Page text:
The long-term goal of this project is to improve renal and cardiovascular (CV) outcomes in patients with chronic kidney disease (CKD). There is an urgent need for clinical research designed to understand the causes and improve the detection, prevention, diagnosis and treatment of CKD and its complications. This application is a competitive renewal of a well integrated clinical research and training program designed to address this need. During the last funding period, I completed 6 clinical trials in patients with CKD, published 16 peer-reviewed papers, obtained a new RO1 grant and assumed leadership of a K30 training grant. Six fellows and 5 junior faculty, who I mentored during the last funding period, now have full-time academic appointments and extramural funding for clinical research.
The specific aims of this proposal are to: 1) conduct clinical trials to identify therapeutic interventions that will improve renal and cardiovascular outcomes in patients with CKD using new approaches to prevent further loss of renal function and to reduce CV morbidity and mortality. These clinical trials will also serve as training vehicles for fellows and junior faculty where they can obtain practical experience in conducting high impact research, primarily supported from NIH funded grants;2) determine predictors of loss of renal function and cardiovascular outcomes in prospective studies including a recently collected population-based sample in Dallas County (Dallas Heart Study, DHS), the Reduction in Endpoints with the Angiotensin II Antagonist Losartan trial, and the African-American Study of Kidney Disease and Hypertension (AASK) study;and 3) expand and enhance training programs for post-doctoral fellows and junior faculty members in POR. Trainees will not only have experience conducting clinical trials but also experience performing cross-sectional and longitudinal studies. An expanded multidisciplinary team including both clinical and basic science researchers will provide didactic and practical experience in clinical research. All trainees will be enrolled in one of three programs: i) K30 POR;ii) Master's in Clinical Science or iii) a newly-established, institutionally-supported Clinical Scholar's Program that provides a guaranteed junior faculty appointment. This project will help advance the diagnosis, management and outcomes of patients with CKD and help to train the next generation of clinical researchers who will be prepared to become successful independent clinical researchers in nephrology.

Agency
National Institute of Health (NIH)
Institute
National Institute of Diabetes and Digestive and Kidney Diseases (NIDDK)
Type
Midcareer Investigator Award in Patient-Oriented Research (K24)
Project #
5K24DK002818-10
Application #
7813995
Study Section
Diabetes, Endocrinology and Metabolic Diseases B Subcommittee (DDK)
Program Officer
Rankin, Tracy L
Project Start
1999-12-01
Project End
2012-04-30
Budget Start
2010-05-01
Budget End
2012-04-30
Support Year
10
Fiscal Year
2010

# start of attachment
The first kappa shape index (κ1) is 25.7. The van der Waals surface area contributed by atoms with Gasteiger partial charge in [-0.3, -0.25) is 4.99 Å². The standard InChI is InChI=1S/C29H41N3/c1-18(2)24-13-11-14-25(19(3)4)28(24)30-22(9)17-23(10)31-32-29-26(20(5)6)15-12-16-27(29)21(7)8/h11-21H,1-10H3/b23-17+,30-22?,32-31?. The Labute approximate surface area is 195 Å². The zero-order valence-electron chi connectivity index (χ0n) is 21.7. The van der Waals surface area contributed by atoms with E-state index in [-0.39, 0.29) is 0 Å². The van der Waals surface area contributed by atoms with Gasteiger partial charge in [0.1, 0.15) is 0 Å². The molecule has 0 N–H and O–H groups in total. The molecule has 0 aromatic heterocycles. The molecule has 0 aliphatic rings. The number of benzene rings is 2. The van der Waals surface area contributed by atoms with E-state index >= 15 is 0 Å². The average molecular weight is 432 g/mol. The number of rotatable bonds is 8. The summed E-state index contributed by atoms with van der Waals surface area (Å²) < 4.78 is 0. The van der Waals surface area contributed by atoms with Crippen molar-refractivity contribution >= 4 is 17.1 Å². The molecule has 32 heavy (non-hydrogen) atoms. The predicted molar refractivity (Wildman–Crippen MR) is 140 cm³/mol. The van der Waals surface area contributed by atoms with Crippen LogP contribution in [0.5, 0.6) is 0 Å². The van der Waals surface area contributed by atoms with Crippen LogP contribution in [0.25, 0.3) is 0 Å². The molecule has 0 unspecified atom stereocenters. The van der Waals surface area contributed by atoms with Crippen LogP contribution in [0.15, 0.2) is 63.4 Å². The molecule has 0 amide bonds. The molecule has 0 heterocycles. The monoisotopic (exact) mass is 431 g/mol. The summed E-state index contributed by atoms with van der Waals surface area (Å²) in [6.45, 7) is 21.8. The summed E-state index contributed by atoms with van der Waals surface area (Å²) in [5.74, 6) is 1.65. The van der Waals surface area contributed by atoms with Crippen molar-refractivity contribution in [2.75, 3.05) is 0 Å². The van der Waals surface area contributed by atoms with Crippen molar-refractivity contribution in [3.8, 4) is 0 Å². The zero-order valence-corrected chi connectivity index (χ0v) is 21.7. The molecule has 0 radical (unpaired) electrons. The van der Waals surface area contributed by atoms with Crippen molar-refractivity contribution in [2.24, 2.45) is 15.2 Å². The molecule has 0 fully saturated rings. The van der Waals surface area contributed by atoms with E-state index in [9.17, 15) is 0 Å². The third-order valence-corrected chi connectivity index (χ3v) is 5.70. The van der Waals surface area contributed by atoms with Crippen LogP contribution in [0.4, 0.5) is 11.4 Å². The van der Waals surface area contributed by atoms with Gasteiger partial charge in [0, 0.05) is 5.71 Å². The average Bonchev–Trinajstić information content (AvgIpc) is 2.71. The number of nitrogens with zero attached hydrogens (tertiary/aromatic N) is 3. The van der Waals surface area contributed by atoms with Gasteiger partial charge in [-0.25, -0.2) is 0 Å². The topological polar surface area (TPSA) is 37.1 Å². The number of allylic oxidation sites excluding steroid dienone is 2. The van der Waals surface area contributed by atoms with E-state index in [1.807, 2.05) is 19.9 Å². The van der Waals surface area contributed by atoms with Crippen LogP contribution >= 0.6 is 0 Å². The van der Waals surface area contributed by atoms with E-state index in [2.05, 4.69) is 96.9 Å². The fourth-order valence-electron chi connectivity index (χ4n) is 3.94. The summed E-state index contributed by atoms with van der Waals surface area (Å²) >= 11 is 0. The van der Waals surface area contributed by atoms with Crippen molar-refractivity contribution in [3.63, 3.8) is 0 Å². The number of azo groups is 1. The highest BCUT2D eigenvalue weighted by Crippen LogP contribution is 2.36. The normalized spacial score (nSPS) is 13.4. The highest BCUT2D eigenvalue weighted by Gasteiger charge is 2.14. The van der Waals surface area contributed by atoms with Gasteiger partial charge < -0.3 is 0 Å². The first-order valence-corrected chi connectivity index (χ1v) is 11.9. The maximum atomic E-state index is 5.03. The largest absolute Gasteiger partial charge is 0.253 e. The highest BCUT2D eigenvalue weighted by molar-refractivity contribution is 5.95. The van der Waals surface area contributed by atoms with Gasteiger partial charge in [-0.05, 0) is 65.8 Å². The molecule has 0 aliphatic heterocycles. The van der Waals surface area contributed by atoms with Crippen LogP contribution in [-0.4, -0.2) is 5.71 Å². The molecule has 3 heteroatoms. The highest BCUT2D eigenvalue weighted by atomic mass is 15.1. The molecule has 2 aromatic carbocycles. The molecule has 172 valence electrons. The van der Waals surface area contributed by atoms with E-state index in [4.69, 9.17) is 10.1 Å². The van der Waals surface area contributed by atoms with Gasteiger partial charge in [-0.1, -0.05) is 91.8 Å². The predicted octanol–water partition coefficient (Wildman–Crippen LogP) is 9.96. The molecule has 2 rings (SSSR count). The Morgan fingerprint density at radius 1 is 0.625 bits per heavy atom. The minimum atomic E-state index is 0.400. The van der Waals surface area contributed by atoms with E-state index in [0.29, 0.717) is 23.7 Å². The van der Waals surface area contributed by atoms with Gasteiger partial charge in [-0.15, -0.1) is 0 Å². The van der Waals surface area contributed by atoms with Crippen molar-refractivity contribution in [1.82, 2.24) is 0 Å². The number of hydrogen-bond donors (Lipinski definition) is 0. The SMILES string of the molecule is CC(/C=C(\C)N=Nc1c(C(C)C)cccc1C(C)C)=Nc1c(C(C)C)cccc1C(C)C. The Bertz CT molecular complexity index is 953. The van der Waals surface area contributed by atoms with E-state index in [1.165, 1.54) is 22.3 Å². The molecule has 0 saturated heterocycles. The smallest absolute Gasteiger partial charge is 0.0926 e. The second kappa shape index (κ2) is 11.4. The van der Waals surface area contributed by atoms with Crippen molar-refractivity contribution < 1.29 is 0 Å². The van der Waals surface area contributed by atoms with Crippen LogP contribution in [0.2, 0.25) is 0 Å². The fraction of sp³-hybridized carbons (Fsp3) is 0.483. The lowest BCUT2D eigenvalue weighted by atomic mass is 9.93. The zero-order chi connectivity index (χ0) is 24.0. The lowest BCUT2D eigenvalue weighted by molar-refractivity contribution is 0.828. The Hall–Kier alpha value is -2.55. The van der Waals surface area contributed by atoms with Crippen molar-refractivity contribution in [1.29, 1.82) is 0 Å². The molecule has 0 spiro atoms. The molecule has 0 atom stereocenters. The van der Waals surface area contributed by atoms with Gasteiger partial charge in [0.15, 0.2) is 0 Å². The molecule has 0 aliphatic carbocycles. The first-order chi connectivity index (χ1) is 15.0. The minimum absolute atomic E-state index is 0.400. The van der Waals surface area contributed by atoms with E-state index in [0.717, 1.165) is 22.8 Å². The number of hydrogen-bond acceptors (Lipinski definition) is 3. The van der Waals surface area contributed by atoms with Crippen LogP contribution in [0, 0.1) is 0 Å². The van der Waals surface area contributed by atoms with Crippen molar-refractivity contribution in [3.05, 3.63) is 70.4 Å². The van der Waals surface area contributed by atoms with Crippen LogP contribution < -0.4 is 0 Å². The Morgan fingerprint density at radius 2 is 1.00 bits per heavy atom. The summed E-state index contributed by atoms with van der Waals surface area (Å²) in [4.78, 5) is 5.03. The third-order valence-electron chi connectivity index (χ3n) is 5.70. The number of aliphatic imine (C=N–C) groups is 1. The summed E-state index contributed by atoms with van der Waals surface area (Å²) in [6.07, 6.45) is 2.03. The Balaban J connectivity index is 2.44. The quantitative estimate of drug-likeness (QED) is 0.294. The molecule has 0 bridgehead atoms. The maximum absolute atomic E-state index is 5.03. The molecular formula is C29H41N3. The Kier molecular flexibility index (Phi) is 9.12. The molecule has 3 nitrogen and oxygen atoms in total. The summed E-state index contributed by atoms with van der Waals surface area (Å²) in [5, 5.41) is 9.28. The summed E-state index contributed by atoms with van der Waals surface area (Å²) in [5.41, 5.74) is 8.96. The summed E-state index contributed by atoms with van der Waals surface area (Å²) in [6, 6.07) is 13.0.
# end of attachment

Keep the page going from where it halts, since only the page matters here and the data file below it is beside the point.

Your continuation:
Total Cost
$167,954
Indirect Cost
Name
University of Texas Sw Medical Center Dallas
Department
Internal Medicine/Medicine
Type
Schools of Medicine
DUNS #
800771545
City
Dallas
State
TX
Country
United States
Zip Code
75390
Chen, Teresa K; Appel, Lawrence J; Grams, Morgan E et al. (2017) APOL1 Risk Variants and Cardiovascular Disease: Results From the AASK (African American Study of Kidney Disease and Hypertension). Arterioscler Thromb Vasc Biol 37:1765-1769
Chen, Teresa K; Tin, Adrienne; Peralta, Carmen A et al. (2017) APOL1 Risk Variants, Incident Proteinuria, and Subsequent eGFR Decline in Blacks with Hypertension-Attributed CKD. Clin J Am Soc Nephrol 12:1771-1777
Chen, Teresa K; Choi, Michael J; Kao, W H Linda et al. (2015) Examination of Potential Modifiers of the Association of APOL1 Alleles with CKD Progression. Clin J Am Soc Nephrol 10:2128-35
Chen, Teresa K; Estrella, Michelle M; Astor, Brad C et al. (2015) Longitudinal changes in hematocrit in hypertensive chronic kidney disease: results from the African-American Study of Kidney Disease and Hypertension (AASK). Nephrol Dial Transplant 30:1329-35
Chang, Alex; Greene, Tom H; Wang, Xuelei et al. (2015) The effects of weight change on glomerular filtration rate. Nephrol Dial Transplant 30:1870-7
Inrig, Jula K; Molina, Christopher; D'Silva, Kristin et al. (2015) Effect of low versus high dialysate sodium concentration on blood pressure and endothelial-derived vasoregulators during hemodialysis: a randomized crossover study. Am J Kidney Dis 65:464-73
Porter, Anna; Fischer, Michael J; Wang, Xuelei et al. (2014) Quality of life and outcomes in African Americans with CKD. J Am Soc Nephrol 25:1849-55
Parsa, Afshin; Kao, W H Linda; Xie, Dawei et al. (2013) APOL1 risk variants, race, and progression of chronic kidney disease. N Engl J Med 369:2183-96
Scialla, Julia J; Astor, Brad C; Isakova, Tamara et al. (2013) Mineral metabolites and CKD progression in African Americans. J Am Soc Nephrol 24:125-35
Scialla, Julia J; Appel, Lawrence J; Astor, Brad C et al. (2012) Net endogenous acid production is associated with a faster decline in GFR in African Americans. Kidney Int 82:106-12

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